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Friday, October 8, 2021

Lonesome Gal - Lurlean Hunter


Alone Together

Lonesome Gal
Lurlean Hunter
With Al Nevins and His Orchestra
Concertmaster: Harry Lookofsky
Arrangements by Marion Evans and Quincy Jones
RCA Victor LPM-1151

From the back cover: Lurlean Hunter has a gift for anonymity that would frustrate the pen of a Hemingway. Possessed of a set of vocal cords capable of producing musical magic, it's the same vocal equipment that becomes strangely muted when it comes to blowing her own horn.

What she admires to is a birth date in the last twenties in Clarksdale, Miss., a move at age two months to Chicago's South Side, and a singer career that spans a decade of ups and downs in a struggle for a share of the spotlight in an era of girl singers and more girl singers.

Her career started on a dimly lit stage in Chicago's storied Club DeLisa, where Lurlean wailed above the din of "jumped up" combos. She advanced from that to vocalist on production numbers, recruiting a small but faithful band of followers in the two-and-a-half-year process.

She next moved across town to Howard Street's Club Silhouette, where Northwestern University students borrowed identification cards to spend weekends listening to Herbie Fields and "discovering" the knock-out talents of newcomer, Lurlean Hunter.

Popularity quickly growing, Miss Hunter did a stint at the Blue Note on a bill that sported George Shearing, where she acquired the inaccurate, although innocuous, title "jazz singer."

A series of club dates in and around the Windy City culminated in two years at the Streamliner where she added still more loyal followers. From the noise of that jazz spa she gyrated near-North to the intimate confines of the smart Black Orchid.

Two months at the Orchid and Lurlean moved further North on Bush Street to a subterranean cellar called the Cloister Inn where jazz has  been known to hang its hat in an on-again off-again way. To the dingy, smoke-filled room below the glitter of Rush Street's neons, Lurlean sand her songs.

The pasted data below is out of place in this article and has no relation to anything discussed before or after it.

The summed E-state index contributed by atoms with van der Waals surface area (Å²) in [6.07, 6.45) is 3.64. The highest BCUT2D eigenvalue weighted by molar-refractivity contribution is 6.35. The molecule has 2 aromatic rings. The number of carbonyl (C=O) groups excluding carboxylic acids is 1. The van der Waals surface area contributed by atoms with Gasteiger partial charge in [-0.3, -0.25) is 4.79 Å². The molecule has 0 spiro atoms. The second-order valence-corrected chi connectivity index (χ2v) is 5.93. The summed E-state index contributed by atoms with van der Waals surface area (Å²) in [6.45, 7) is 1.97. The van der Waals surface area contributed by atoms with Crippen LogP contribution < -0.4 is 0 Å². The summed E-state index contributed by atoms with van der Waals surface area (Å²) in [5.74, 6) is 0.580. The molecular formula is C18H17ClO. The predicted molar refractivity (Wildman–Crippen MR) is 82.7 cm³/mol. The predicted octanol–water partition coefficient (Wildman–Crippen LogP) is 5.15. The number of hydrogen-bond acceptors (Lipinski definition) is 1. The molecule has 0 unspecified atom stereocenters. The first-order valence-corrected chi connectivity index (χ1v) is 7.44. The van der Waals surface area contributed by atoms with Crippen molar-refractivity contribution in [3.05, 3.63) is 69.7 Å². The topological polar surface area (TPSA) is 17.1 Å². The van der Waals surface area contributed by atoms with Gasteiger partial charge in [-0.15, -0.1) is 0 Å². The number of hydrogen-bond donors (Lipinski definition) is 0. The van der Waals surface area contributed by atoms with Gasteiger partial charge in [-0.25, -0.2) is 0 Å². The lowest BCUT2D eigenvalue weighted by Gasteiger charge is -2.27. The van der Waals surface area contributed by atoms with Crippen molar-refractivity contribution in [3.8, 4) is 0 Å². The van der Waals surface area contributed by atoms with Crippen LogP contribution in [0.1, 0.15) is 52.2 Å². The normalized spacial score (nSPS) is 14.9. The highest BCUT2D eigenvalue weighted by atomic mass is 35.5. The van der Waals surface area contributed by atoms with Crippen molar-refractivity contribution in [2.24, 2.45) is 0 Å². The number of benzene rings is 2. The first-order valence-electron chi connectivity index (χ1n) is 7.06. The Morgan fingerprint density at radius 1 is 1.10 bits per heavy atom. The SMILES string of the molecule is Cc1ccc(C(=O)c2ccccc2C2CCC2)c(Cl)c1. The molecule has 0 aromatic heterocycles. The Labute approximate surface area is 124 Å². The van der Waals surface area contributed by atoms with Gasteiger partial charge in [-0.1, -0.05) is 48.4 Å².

Not a jazz singer really, or a "song stylist," Lurlean is unique among singers of our day. Never honestly classified, hers is a voice and style that can hush a boisterous Cloister crowd with a  low and throaty ballad, or raise the joint's decibel rating twenty-five percent with an up-beat rendition of a Pop standard tune.

Friendly, vocally articulate and intensely warm in personality, Lurlean Hunter is a "singer's singer" with a swinging talent that ordinary mortals can enjoy.

From Billboard - January 14, 1956: Miss Hunter long touted by jazz artists who have played Chicago, make her disk debut at long last and proves to be a richly endowed pop vocalist, but with little disk-selling personality. The standards in this set, including such as "Alone Together," "But Not For Me," etc., are arranged in conventional pop fashion, and as such lack collector appeal. The cover, carrying a striking Lena Horne-type three-quarters face shot, all stimulate some sales interest.

From Wikipedia: In 1958, Hunter sued RCA Record Division after it used her image and her name on the cover of its "Lonesome Gal" record album (LPM-1151, 1956). The suit in United States District Court, Southern District of California, alleged "unfair competition, infringement of trade name, unfair business practices, unjust enrichment and invasion of the right of privacy." The court acknowledged that the album contained the song "Lonesome Gal", and that the use of one song's title for an album's title was common practice in the recording industry. However, it ruled in Hunter's favor on the basis that she was the first person to "adopt and establish the name Lonesome Gal as a personality" and that name was exclusively associated with her. Damages of $22,500 were awarded to Hunter, and the company was ordered to destroy all material containing Hunter's likeness in conjunction with "Lonesome Gal".

Lonesome Gal
Alone Together
It's You Or No One
You Don't Know What Love Is
You Make Me Feel So Young
My Heart And I Decided
It Never Entered My Mind
You'd Be So Nice To Come Home To
Brief Encounter
A Stranger In Town
But Not For Me
On Green Dolphin Street

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